Scarlet Angel


1h 21m 1952

Brief Synopsis

In 1865 New Orleans, sea captain Truscott goes to the notorious Scarlet Angel saloon, where he meets rapacious Roxy McClanahan, as rough and tough as he is. Despite his best efforts, Roxy manages to make off with Truscott's bankroll, and flees with war widow Linda Caldwell. Luck favors Roxy with a chance to slip into Linda's identity, and luckier still, Linda proves to have had wealthy in-laws in San Francisco, who are happy to give their new relation a chance to become a "lady." But inevitably, Truscott re-appears...

Film Details

Release Date
Jun 1952
Premiere Information
Los Angeles opening: 15 Jun 1952; New York opening: 20 Jun 1952
Production Company
Universal-International Pictures Co., Inc.
Distribution Company
Universal Pictures Co., Inc.
Country
United States
Location
San Francisco, California, United States

Technical Specs

Duration
1h 21m
Sound
Mono
Color
Color (Technicolor)
Film Length
9 reels

Synopsis

FIn New Orleans in 1865, Captain Frank Truscott heads for the town's least reputable saloon, the Scarlet Angel, and flashes his bankroll. As Frank expected, bartender Pierre signals his partner, Roxy McClannahan, the saloon's most beautiful dancing girl, and she flirts with Frank. Frank cleverly deflects all of Roxy's attempts to swindle him, and when the police arrive to arrest her for stealing another customer's wallet, he starts a fight to create a diversion so she can escape. He brings her back to his room, where he tries to seduce her but is repeatedly rebuffed. Concerned about his aggressiveness, Roxy pretends to be worried about a crying baby next door. There, they discover the baby's mother, Linda Caldwell, passed out on the bed. Frank revives Linda, feeds her and teaches Roxy how to care for the baby, Bobby. After Roxy insists on staying with Linda for the night, Linda reveals that Bobby's father, Robert, died only days after their marriage, and that she was on her way to their home in the country when she suffered one of her "attacks." Desperate to escape the law and Frank, Roxy offers to take Linda and Bobby to their home that night, and sneaks back into Frank's room to steal enough money for a carriage. Over the months, Roxy grows close to Linda, who tells her everything about Robert. Soon, however, Linda suffers a fatal attack, and when the doctor arrives, Roxy, seeing a chance for a new life, instructs him to put the name "Roxy McClannahan" on the death certificate. The next day, an attorney informs her that he has fulfilled Linda's request to track down Robert's relatives, and that the Caldwells have sent money for Linda to visit them. Hoping for a reward for Bobby, Roxy travels under Linda's name to the huge Caldwell estate in San Francisco, but once there, Robert's overjoyed parents, Eugenia and Morgan, will not listen to her explanations. Cousins Susan and Malcolm Bradley both suspect Roxy of being an imposter but teach her how to act like a lady to protect the family name. Soon, Roxy is ready to be presented at a ball, where she is wooed by both Malcolm, who wants to marry her to ensure his inheritance, and the rich, eligible bachelor Norton Wade. Her evening is ruined, however, by the arrival of Frank, who has tracked her down to demand the money she stole. Susan, suspicious of Frank, insists that he stay to dance, but he will not answer any of her probing questions about "Linda's" past. The next day, Roxy brings Frank's money to his quarters. When Susan also visits, Roxy listens from the closet as Susan offers $50,000 for information about Linda. Frank turns her down but, after she has left, tells Roxy he will keep asking for more money unless she reveals her true identity to the Caldwells. She retorts that she knows he is leaving for a year abroad and plans to secure her fortune by marrying Malcolm or Norton. After she tells him that even if the men found her out, they would cover up the truth to avoid a scandal, he declares that he had more respect for her as a saloon girl. Over the next year, while Roxy grows more attached to Bobby and more and more bored with society life and Frank travels the world, neither can stop thinking about the other. Malcolm falls in love with Roxy and repeatedly asks her to marry him, but she refuses. Finally, Frank returns to San Francisco and invites her to a saloon party, during which Roxy punches a dancer then escapes with Frank after a brawl breaks out. Outside, they kiss delightedly, and Roxy promises to reveal the truth to the Caldwells and join Frank the next day. When she returns home, however, private investigator Phineas Calhoun and Pierre show up and blackmail her by threatening to claim that Bobby is Roxy's child, thus robbing the boy of his rightful inheritance. To protect Bobby, Linda asks Malcolm to marry her and adopt the child. When Frank discovers that she has left with Malcolm, he is convinced that she has double-crossed him. Soon after, the family waits impatiently while Roxy dresses Bobby for the wedding. Upon noticing his birthmark, which is exactly like the one on Robert which Linda had described, Roxy realizes that she can now prove Bobby's parentage. After she tells the Caldwells the truth, she finds Frank drowning his sorrows at the local saloon and convinces him of her sincerity. Calhoun and Pierre then show up, having followed her there, but Frank and Roxy knock them out, happily starting yet another bar brawl.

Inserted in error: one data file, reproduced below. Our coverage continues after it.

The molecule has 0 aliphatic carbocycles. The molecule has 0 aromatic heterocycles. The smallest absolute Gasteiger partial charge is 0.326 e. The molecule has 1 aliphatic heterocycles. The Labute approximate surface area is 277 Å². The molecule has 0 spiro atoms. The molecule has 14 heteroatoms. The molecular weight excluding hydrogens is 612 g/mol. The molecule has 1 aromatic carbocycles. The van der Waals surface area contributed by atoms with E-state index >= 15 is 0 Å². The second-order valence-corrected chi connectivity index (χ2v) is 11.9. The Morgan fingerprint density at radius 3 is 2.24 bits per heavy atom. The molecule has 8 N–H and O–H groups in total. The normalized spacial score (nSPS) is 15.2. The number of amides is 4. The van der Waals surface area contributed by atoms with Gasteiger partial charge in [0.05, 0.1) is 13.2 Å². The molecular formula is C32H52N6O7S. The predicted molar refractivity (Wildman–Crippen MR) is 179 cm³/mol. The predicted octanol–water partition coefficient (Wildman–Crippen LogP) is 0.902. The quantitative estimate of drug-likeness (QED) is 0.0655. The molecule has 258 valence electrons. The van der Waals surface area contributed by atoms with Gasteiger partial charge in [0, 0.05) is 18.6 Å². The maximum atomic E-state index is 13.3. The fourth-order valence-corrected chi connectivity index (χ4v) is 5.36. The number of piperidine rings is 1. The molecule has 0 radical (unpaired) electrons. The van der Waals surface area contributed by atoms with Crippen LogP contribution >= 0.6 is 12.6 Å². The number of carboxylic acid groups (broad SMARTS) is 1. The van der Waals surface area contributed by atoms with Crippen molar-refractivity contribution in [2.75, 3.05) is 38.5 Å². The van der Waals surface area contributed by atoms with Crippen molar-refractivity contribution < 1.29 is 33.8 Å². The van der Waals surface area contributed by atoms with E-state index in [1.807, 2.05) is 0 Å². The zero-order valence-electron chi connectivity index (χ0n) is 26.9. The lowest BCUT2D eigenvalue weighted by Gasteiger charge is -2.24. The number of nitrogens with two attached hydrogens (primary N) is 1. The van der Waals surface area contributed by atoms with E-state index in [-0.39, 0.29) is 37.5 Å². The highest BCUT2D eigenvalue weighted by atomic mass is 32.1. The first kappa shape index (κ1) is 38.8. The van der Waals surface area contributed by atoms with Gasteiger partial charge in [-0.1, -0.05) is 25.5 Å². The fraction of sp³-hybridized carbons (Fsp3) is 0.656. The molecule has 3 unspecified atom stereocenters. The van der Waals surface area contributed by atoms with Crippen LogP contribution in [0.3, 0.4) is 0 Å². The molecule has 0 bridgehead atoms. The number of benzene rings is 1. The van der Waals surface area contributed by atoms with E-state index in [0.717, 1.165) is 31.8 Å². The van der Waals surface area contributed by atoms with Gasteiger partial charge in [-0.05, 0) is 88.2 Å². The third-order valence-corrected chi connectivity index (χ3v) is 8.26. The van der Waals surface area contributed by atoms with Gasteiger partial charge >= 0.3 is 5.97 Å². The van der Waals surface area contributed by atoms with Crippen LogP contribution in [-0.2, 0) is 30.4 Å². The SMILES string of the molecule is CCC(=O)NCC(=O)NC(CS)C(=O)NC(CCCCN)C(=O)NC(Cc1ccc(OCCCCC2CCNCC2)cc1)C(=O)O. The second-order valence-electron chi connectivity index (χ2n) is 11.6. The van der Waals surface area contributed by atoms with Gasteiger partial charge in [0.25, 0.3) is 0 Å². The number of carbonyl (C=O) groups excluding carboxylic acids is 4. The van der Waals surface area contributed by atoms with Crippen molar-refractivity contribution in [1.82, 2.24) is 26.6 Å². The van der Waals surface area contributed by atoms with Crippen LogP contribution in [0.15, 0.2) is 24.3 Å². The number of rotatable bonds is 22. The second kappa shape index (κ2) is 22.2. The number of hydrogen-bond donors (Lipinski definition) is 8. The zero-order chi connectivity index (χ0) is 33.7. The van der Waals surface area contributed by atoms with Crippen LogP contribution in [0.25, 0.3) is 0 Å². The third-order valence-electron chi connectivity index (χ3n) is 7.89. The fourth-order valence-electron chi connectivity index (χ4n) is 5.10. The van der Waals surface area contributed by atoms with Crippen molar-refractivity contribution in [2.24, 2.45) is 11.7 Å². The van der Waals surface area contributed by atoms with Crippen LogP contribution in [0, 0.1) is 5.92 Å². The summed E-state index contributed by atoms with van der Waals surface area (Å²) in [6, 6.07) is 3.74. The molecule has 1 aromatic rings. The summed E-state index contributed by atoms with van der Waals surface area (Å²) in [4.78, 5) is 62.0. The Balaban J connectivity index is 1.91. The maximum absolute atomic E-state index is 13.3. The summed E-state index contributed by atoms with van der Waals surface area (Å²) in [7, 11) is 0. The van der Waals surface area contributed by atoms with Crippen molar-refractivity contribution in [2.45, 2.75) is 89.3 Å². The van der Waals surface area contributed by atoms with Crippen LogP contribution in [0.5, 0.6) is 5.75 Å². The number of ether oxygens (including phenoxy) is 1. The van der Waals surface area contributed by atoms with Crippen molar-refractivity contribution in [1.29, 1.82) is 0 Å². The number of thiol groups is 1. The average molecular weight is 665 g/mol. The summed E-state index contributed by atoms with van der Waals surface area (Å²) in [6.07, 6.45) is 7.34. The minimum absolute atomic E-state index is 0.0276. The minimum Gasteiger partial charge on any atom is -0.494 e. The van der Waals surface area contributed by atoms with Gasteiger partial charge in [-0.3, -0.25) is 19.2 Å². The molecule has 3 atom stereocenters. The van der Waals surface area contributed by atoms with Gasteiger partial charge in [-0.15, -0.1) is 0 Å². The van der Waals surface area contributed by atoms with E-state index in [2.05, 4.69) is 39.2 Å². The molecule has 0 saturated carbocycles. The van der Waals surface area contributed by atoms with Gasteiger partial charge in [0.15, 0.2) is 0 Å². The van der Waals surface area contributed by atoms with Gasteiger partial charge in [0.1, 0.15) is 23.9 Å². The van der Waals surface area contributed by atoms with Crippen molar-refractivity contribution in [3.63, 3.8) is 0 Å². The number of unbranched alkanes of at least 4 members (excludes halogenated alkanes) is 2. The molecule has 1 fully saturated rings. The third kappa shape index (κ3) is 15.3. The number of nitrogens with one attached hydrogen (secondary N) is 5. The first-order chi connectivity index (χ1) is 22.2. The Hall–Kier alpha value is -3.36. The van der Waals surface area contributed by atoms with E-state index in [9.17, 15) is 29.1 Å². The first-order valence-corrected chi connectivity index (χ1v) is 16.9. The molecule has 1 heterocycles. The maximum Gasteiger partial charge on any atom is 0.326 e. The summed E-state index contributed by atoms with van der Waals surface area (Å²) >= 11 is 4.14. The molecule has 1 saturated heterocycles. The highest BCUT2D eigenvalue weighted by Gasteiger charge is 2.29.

Film Details

Release Date
Jun 1952
Premiere Information
Los Angeles opening: 15 Jun 1952; New York opening: 20 Jun 1952
Production Company
Universal-International Pictures Co., Inc.
Distribution Company
Universal Pictures Co., Inc.
Country
United States
Location
San Francisco, California, United States

Technical Specs

Duration
1h 21m
Sound
Mono
Color
Color (Technicolor)
Film Length
9 reels

Quotes

Trivia

Notes

Hollywood Reporter reported in November 1951 that Frederick de Cordova, who had collaborated with Yvonne De Carlo three times previously, was to direct Scarlet Angel, but Sidney Salkow was announced as his replacement the next day. The role of "Norton Wade" marked the return to the screen of Whitfield Connor after four years of radio, television and theater work. Much of the film was shot on location in San Francisco. According to another Hollywood Reporter news item, Steve Darrell was cast as the sheriff, but his appearance in the final film has not been confirmed. Although the New York Times reviewer compared Scarlet Angel to Universal's 1941 film The Flame of New Orleans, the picture bears more resemblance to the 1950 Paramount film No Man of Her Own, which was directed by Mitchell Leisen and starred Barbara Stanwyck as a woman who takes on the identity of a dead woman and is embraced by the family of her late husband (see AFI Catalog of Feature Films, 1941-50).